Why tokens are not the same thing as Bitcoin

Let’s talk about the way the mainstream media talk about digital assets. A recent article we saw from a Forbes contributor about the Chainlink token highlighted some of the problems that have led the public to misunderstand Bitcoin, and naive investors to lose their savings.

The problems aren’t just with the way media articles presents information, but also with the infrastructure that supports it. There are exchanges who trade tokens alongside Bitcoin and other native blockchain assets, and data sites that list and compare them as if they’re the same thing.

The article was titled “This Bitcoin Challenger Is Suddenly Soaring And Fast Approaching Its All-Time High Price”. However this isn’t a unique example; there have been thousands of articles like this over the years.

You can probably see a few problems in the headline already. First, there’s yet another reference to a “Bitcoin challenger” (of which there have been thousands now). Then there’s the focus on price, and an implied call to jump in before it’s too late. But first, let’s clear up the tokens/assets issue.

Bitcoin, altcoins and tokens

Bitcoin, altcoins and tokens are all digital assets, but there are big differences in what they are, what they’re intended for, and what they do. There’s nothing inherently wrong with tokens, but not knowing the difference is one of the reasons digital assets have gained such a bad reputation in investor circles.

The digital asset space includes Bitcoin, altcoins, and tokens. Bitcoin is the first and only legitimate asset here—it’s the only one capable of scaling to meet the entire world’s demands. And when we say Bitcoin, we mean BSV.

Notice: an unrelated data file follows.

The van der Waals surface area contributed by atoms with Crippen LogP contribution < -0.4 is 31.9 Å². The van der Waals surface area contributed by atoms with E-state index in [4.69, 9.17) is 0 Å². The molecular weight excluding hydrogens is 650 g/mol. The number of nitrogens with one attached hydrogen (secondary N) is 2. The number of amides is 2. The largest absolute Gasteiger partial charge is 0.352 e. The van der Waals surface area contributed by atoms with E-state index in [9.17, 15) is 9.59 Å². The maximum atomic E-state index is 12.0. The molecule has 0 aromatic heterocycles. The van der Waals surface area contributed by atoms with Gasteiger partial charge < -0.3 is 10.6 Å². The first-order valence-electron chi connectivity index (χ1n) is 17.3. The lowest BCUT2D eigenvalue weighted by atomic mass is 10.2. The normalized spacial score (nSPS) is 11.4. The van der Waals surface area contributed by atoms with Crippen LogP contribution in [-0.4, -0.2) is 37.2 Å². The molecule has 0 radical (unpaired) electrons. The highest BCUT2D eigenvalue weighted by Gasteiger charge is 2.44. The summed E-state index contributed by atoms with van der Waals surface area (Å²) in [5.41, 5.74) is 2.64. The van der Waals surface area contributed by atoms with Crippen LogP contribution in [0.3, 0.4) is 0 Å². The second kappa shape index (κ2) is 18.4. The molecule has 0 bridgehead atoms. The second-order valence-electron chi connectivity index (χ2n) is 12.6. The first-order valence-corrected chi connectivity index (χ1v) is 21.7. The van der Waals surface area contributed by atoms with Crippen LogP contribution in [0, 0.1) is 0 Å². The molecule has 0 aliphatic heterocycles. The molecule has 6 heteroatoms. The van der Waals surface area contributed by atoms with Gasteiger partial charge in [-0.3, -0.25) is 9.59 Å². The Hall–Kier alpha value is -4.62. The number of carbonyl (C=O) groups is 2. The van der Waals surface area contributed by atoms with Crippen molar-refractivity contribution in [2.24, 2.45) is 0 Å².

An altcoin is a digital asset that is not Bitcoin, but is still the “native” asset on its blockchain. Even these assets differ: only those based on proof-of-work (POW) transaction processing contain the necessary economic incentives in their protocols to function effectively. Those based on proof-of-stake (POS) or hybrid POW/POS processing algorithms have warped incentives and are open to manipulation.

Tokens are another thing entirely. They exist as smart contracts on another blockchain—for example, ERC20 standard tokens on Ethereum, EOS or similar. Their ownership can be transferred or traded like any asset, and the records of such recorded on a blockchain, but their nature makes them fundamentally different to Bitcoin and altcoins. If the base blockchain fails for some reason, so do all the contracts and tokens that live on it.

Then there are assets that are “native” on their protocols, but use a different non-blockchain-based system entirely. The best known examples of this are Ripple XRP and Stellar Lumens.

Chainlink’s tradeable asset is called “Link”, and it’s a token based on an Ethereum contract. So it’s clear that Link, whatever its utility, is no “Bitcoin challenger” as it depends on Ethereum to exist. Tether (USDT), the popular “stablecoin” nominally (but not actually) backed by actual USD reserves, is actually a number of different tokens living on multiple blockchains.

(Some) tokens are OK

As mentioned above, there’s nothing inherently wrong with the concept of tokens. The problems arise when they’re presented as something equal to Bitcoin or other native blockchain assets, and/or traded as speculative assets regardless of their actual utility.